Uzbek troops retake border town

Government troops have reclaimed control of an eastern Uzbek town where rebels announced they would build an Islamic state, and residents say the authorities have arrested the group's leaders.

    An Uzbek villager shows his passport at the Kyrgyz border

    On Thursday, some residents said that about 200 government soldiers occupied Korasuv, a town of 20,000 on the border with Kyrgyzstan, overnight and arrested rebel leader Bakhtiyor Rakhimov and several aides who had announced a plan to rule according to Islamic law.

    Other residents said the government troops numbered 1000.

    Russian news agency Interfax said on Thursday that government forces were in control of the town.

    "Armed units from the ministries of defence and interior, and border guard service ... have been drafted into the town and now fully control the situation there," the agency said in a report from the Kyrgyzstan capital of Bishkek, Reuters reported.

    Fear for safety

    Some residents said they heard no shots, but others reported sporadic gun fire. All declined to give their names, fearing for their safety during the government crackdown on the uprising.

    Interfax had no reports of violence.

    The city of Andijan witnessed
    large-scale violence last Friday

    Government troops fired on protesters in the nearby Uzbek city of Andijan last Friday, killing hundreds, according to witnesses, and causing an international outcry.

    The authorities, who fled Korasuv when rioters attacked police and government offices on Saturday, returned in force on Thursday.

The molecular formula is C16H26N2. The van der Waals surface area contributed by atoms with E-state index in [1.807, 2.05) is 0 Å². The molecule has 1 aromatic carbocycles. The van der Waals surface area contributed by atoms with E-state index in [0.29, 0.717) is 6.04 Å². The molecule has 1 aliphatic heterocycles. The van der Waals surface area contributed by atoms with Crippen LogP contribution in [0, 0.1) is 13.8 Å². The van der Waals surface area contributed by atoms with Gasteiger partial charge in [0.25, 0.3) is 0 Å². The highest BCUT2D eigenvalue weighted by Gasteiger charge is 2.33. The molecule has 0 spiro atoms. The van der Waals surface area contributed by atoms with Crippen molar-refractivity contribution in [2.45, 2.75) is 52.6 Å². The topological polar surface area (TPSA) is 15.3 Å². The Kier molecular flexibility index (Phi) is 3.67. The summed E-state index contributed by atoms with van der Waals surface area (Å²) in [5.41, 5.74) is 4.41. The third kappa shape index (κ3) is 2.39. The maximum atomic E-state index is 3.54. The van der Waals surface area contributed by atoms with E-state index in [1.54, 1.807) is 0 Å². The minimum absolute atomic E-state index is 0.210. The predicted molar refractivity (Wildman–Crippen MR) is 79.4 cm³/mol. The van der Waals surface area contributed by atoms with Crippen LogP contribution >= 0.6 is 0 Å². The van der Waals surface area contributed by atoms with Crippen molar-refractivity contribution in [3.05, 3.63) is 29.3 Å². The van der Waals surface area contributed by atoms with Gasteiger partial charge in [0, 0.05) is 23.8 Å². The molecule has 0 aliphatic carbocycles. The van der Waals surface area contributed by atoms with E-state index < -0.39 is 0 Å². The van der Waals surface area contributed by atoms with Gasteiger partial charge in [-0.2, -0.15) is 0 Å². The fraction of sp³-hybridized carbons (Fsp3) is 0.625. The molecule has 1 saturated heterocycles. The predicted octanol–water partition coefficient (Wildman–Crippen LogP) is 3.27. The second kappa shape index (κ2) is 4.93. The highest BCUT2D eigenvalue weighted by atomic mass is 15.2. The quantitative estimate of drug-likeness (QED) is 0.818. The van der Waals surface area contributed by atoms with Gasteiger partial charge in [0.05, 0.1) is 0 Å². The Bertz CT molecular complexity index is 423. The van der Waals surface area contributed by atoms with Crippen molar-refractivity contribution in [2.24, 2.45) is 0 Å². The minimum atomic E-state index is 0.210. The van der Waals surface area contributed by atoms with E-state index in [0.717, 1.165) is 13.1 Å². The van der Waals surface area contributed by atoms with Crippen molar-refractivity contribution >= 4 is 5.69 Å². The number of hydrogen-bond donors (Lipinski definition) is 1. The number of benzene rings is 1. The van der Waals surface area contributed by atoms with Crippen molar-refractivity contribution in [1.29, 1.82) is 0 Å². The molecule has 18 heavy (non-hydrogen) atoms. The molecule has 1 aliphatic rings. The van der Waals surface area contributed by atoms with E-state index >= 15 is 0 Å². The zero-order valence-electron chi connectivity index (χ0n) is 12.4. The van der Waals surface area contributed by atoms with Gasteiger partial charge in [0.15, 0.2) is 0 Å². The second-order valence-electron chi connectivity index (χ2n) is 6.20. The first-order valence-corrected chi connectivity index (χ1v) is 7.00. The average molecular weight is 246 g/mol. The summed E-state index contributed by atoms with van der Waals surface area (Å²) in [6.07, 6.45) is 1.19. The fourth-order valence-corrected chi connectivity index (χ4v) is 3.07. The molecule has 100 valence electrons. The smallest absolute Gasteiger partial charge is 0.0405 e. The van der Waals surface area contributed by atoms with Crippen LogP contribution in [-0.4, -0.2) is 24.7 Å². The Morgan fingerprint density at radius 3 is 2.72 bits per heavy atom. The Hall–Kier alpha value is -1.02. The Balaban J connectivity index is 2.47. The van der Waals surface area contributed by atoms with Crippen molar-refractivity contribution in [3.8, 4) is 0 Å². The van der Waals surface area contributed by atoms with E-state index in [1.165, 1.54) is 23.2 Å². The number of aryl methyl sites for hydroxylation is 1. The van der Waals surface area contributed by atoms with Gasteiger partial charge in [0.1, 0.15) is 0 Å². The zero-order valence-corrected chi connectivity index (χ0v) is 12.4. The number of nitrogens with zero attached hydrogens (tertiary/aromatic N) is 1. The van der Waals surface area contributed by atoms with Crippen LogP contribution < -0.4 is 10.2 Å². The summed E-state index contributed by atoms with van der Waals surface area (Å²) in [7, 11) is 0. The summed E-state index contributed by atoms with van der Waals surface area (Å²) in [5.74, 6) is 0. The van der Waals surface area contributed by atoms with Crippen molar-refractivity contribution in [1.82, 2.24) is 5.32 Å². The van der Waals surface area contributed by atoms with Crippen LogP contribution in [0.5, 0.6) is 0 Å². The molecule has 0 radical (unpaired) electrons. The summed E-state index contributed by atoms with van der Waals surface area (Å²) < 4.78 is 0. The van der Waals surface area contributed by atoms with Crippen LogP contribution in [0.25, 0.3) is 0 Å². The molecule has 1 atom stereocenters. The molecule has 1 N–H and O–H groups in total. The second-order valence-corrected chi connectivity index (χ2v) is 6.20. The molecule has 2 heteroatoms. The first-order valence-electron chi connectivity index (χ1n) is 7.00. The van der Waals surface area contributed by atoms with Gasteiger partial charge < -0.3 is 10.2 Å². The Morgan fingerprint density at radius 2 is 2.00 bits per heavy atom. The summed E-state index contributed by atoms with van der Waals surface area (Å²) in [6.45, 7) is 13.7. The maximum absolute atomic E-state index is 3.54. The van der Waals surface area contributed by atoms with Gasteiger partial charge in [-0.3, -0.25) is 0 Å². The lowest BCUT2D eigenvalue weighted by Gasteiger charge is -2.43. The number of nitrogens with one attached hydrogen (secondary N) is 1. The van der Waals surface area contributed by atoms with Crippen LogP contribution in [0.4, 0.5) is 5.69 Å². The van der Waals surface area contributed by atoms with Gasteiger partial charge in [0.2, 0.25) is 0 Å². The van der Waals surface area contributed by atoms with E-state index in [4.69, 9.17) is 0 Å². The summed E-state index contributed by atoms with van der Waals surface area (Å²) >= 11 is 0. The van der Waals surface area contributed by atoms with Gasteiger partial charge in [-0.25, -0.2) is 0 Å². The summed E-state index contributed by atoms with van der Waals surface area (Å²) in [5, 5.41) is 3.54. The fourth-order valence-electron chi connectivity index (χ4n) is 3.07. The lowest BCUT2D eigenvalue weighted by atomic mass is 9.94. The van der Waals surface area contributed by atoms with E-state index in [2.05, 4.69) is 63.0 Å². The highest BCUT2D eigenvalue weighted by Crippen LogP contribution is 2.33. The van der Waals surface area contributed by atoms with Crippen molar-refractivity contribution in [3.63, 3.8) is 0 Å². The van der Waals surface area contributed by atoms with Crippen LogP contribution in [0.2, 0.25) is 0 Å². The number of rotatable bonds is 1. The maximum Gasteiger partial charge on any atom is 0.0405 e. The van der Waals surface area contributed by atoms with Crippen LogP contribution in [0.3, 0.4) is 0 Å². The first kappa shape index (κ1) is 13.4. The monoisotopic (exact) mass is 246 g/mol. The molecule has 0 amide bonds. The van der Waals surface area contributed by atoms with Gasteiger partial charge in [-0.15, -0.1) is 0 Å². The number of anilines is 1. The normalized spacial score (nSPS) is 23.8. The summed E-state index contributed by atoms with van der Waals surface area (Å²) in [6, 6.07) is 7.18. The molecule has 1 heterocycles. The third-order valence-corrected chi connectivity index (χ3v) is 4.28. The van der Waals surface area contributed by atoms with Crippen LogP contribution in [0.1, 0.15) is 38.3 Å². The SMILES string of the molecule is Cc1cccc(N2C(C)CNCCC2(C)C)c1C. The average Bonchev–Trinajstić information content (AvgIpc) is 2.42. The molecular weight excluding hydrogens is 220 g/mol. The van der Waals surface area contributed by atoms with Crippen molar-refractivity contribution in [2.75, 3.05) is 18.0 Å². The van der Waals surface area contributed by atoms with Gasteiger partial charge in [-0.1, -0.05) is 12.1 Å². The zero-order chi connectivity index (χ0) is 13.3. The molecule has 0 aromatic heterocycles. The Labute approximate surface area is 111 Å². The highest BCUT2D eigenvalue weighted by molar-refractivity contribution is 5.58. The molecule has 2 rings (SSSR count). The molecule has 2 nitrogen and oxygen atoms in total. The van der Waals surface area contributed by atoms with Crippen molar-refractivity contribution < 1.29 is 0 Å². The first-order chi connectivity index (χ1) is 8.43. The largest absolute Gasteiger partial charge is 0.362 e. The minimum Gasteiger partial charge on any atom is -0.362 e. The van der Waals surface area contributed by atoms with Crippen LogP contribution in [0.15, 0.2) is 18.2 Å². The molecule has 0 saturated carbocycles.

Several border guards and about 20 soldiers in full combat gear toting Kalashnikovs stood guard near the bridge linking the town with Kyrgyzstan.

    Terrified Korasuv residents, who gathered nearby, said Rakhimov and at least three of his aides were arrested. Residents said some of those arrested were beaten by police and that arrests were continuing.

    Belligerent rebels

    The rebels in Korasuv did not appear to be armed on Wednesday. "We don't have weapons, but if they come and attack us we will fight even with knives," Rakhimov said.

    "We will be building an Islamic state here in accordance with the Quran," he said, presenting a new challenge to the government that is struggling to stabilise the Central Asian nation after the crackdown in Andijan.

    Uzbek President Islam Karimov has blamed the violence in Andijan on Muslim activists and denied firing on civilians, but an AP reporter and other witnesses saw troops firing on civilians.

    SOURCE: Agencies


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